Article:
Breathless in Tehran: Smog Shuts Down Entire City

Poor air quality kills in Iranian capital.
This shot of Tehran makes you want to tie on your running sneakers and go for a run, right? (Photo: Morteza Nikoubazi)
Dec 4, 2012· 2 MIN READ
The director of the Public Trust Project, Alison Fairbrother has written for Grist and Politics Daily, among others.

If you live in Estonia, Mauritius, or Australia, be thankful for the fresh air you breathe every day—your countries rank high on the global air quality index.

But for most of the world’s population air quality is poor, and it’s going to get worse.

This week, the city of Tehran is shutting down for two days because of dangerous levels of smog in the air. Officials in Tehran closed schools, universities, and government agencies, and urged residents to stay indoors to avoid unnecessary risks from breathing unhealthy air.

MORE: Traveling to Europe: Breathe the Air at Your Own Risk

Tehran, a city of 13.5 million people in northern Iran, is no stranger to the kind of pollution that keeps people indoors.

Iran had 80 “smog holidays” in 2010, and each one cost Iran’s economy an estimated $130 million in financial losses—not to mention lives. Green Prophet reports that 27 people die each day in Tehran from air-pollution-related illnesses.

Smog is a mix of pollutants in the atmosphere, primarily made up of ground-level ozone and fine particulate matter. It can cause inflamed airways and diminished lung function, making people with asthma and other respiratory illnesses susceptible to breathing and heart problems.

Exposure to particulate matter of any kind can cause lung cancer, decreased lung growth in children, and adverse birth outcomes, according to the Centers for Disease Control (CDC). A study released earlier this year found that women who were exposed to high levels of certain air pollutants while pregnant are more likely to have children with anxiety, depression, and attentions problems by ages six and seven.

The bad news is that smog is all too common: cities and towns around the world have been beset by thick blankets of toxic air.

In 2011, hundreds of flights were grounded and some major highways closed in Beijing, after air quality was determined to be “hazardous” by Chinese officials. China, the world’s largest carbon emitter, also had to announce an emergency plan to deal with persistent air pollution in advance of the thousands of people descending on Beijing for the Olympic Games in 2008.

Ongoing air pollution in Milan in 2011 prompted the Italian government to issue a temporary ban on all vehicular traffic. Air pollution had exceeded European safety standards for 18 days in a row in Milan, often by a factor of two.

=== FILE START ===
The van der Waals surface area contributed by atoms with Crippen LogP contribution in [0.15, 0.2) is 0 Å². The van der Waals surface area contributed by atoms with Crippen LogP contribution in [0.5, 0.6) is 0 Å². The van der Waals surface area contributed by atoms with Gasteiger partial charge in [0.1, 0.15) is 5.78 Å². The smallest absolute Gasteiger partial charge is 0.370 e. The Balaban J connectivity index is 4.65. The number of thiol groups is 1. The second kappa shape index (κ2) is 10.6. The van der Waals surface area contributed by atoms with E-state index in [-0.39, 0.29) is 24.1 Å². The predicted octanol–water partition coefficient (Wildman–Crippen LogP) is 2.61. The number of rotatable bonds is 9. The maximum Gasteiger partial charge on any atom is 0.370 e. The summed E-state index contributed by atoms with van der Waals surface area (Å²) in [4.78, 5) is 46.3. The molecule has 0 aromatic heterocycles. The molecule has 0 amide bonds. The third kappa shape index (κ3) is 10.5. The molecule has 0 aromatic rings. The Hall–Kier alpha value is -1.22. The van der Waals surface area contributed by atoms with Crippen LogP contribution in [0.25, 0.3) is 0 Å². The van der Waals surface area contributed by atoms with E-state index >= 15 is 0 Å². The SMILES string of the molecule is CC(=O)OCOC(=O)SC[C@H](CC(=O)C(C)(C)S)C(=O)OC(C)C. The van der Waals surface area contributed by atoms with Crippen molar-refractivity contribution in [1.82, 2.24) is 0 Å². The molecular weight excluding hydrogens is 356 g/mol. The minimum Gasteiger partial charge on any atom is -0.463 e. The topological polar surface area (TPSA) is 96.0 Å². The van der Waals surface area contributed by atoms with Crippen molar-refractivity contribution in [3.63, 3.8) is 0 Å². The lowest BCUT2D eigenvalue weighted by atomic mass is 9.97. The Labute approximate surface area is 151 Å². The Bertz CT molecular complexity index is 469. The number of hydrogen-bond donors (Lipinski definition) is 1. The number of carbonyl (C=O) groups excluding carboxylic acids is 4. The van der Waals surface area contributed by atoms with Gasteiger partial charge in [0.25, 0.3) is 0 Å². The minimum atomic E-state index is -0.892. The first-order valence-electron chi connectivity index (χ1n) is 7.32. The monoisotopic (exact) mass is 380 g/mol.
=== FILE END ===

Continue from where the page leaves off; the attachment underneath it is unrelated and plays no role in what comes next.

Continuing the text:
Here in the U.S., more than one in four Americans are endangered by unhealthy levels of pollutants in the air they breathe, according to the American Lung Association’s State of the Air report. Thirteen thousand Americans are killed each year by particle pollution from power plants.

Coal-fired power plants are the worst culprits. Over 386,000 tons of hazardous air pollutants come from 400 plants in 46 states, according to an American Lung Association report.

The Environmental Protection Agency (EPA) is currently reviewing whether to set stronger limits on the amount of particle pollution that can be present in the air. Environmental and public health advocates have argued that the current limits are not conservative enough, given the prevalence of coal-fired power plants and the number of Americans routinely breathing unsafe air.

“The Environmental Protection Agency has recommended stronger standards for particle pollution, and the scientific evidence is very clear that we need those new standards,” Janice Nolen, assistant vice president for national policy at the American Lung Association (ALA), told TakePart.

Nolen’s organization is encouraging citizens to call on the White House to support these new standards. Also on the website you can find the heartbreaking story of Lydia Rojas, who lost her 15-year-old daughter, Steph, after Steph suffered an air-pollution-related asthma attack during a normal school day.

Research conducted by the American Lung Association found that if the EPA chose to change its particle pollution standards to those being advocated by the ALA, the agency could prevent the premature deaths of 35,700 people.

The Obama administration will likely make a decision on December 14.

Should the White House stronger standards for particle pollution in the United States? Let us know in the COMMENTS.